Editors' note: today's guest entry has been kindly developed by Dr. Lucia Rodriguez, director of the Global Master’s in Development Practice Secretariat, Columbia University. For the past 20 years Dr. Rodriguez has been involved in the field of education, including at Teachers College and the Department of Bilingual/Bicultural Education (Columbia University), and the United Nations Association of the USA (UNA-USA). A native of Cuba, Dr. Rodriguez completed her undergraduate work at Georgetown University’s School of Foreign Service and received her Doctorate in Education from Teachers College, Columbia University.
Dr. Rodriguez's entry focuses on an innovative global educational initiative that has much potential to generate substantive, organizational, pedagogical and technological lessons. The Global Master’s in Development Practice (MDP) is a two-year graduate degree program involving the participation of 22 universities around the world. Further information about the MDP is available below, and also in 'Some Important Lessons for Global Academic Innovation' by John W. McArthur (Huffington Post, 17 May 2010) and 'Needed: a New Generation of Problem Solvers' by John W. McArthur and Jeffrey Sachs (Chronicle of Higher Education, 18 June 2009). Our sincere thanks to Dr. Rodriquez, and John W. McArthur and Vibhuti Jain (both of Millennium Promise), for enabling the development of this entry.
This entry is the sixth response to Nigel Thrift’s ‘A question (about universities, global challenges, and an organizational, ethical dilemma)‘. The first five entries were provided by the people below and can be linked to via their names:
- Peter N. Stearns (Provost, George Mason University)
- Gregor McLennan (Professor of Sociology and Director of the Institute of Advanced Studies, University of Bristol)
- David J. Skorton (President, Cornell University)
- Daniel I. Linzer (Provost, Northwestern University)
- Allan E. Goodman (President & CEO, Institute of International Education)
Finally, please note that we will continue to welcome proposals for responses to Nigel Thrift's 'A question' through to the end of 2010.
Kris Olds & Susan Robertson
Nigel Thrift’s recent post asked the question: Are the world’s universities doing all they can to prepare their students for the complex challenges facing this interconnected and interdependent global community? Speaking as the director of the Global Master’s in Development Practice Secretariat, I believe that, although progress has occurred, much more is needed.
We are, indeed, in an urgent situation where the role of universities needs to be clarified if they are to tackle successfully the task of preparing global citizens, workers and leaders. This urgency to innovate, to think “outside of the box,” to do things differently is the thing for which thousands of the world’s suffering people are clamoring.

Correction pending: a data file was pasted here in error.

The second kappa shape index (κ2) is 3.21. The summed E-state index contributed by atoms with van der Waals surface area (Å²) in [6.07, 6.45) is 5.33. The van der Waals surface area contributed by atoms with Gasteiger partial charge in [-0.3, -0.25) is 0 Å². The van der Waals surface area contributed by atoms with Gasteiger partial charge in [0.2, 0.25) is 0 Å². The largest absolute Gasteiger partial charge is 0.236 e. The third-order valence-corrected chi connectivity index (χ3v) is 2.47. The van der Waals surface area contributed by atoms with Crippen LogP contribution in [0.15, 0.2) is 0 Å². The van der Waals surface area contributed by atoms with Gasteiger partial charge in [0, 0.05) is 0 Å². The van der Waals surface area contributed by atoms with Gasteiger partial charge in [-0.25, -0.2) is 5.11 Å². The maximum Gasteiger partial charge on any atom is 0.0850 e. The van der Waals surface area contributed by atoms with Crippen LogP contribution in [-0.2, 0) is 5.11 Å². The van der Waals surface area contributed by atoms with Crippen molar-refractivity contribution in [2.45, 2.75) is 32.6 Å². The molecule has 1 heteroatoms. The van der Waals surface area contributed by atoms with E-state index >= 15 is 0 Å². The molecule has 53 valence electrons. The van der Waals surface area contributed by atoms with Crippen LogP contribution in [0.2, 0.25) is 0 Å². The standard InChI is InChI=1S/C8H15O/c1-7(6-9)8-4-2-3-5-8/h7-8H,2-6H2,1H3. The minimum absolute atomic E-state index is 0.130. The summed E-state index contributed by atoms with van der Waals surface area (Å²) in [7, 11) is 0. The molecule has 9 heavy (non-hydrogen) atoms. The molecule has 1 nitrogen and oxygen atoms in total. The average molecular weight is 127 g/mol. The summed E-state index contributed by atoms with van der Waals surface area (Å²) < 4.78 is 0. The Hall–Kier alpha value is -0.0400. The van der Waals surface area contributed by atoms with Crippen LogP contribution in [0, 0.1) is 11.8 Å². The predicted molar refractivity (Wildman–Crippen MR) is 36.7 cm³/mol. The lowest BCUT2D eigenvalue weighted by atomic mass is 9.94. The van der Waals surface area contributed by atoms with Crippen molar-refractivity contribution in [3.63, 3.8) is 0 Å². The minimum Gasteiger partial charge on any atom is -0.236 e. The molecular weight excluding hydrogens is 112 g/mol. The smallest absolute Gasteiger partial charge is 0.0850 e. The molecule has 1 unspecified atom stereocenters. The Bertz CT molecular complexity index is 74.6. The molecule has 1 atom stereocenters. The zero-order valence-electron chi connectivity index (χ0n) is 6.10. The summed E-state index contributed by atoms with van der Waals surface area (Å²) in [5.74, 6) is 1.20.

Extreme Poverty and Urgent Need
Nihima, a fictitious name that represents many of the world’s most vulnerable children, epitomizes the challenges of the many voiceless people around the world in need of extreme intervention. Like many poor people, Nihima spends her days sprawled on a mud floor with dried leaves for a roof. She is a 13-year-old girl who recounts, through tears of despair, her life as the oldest sister, and now main caregiver, of four brothers and sisters. Her father left the family long ago. Her mother followed shortly after. Both of them were swallowed by the big city with the promise of returning for the family after earning some money. Four years later, nothing has been heard from either parent.
I met Nihima several years ago, abandoned and tired. She shared the difficulties of being a sister-parent of four at the tender age of 13. She does not go to school because she does not have shoes. She spends most of the day begging for kernels of millet or dried cassava or whatever she can find to feed her brothers and sisters. What little energy she has left she spends thinking of how to help her younger sister, a weak and sickly child.
Help did not come soon enough to Nihima’s hut. All the help funneled into this rural village was well-intentioned, but not comprehensive enough. Many of the people on the ground, the experts in education, health and agriculture deployed to economically depressed areas, could not go beyond offering solutions that were singularly focused and limiting, failing to address the broad challenges of sustainable development.
In her day-to-day struggles, Nihima is like many of the developing world’s destitute. She joins more than half of the world’s population who live on less than $2 day. She, too, is one of the millions of people who cannot read a book or sign their names. And, if her socio-economic situation does not change soon, her brothers and sisters may join the many vulnerable children who make up the 8 million preventable disease fatalities that occur worldwide each year.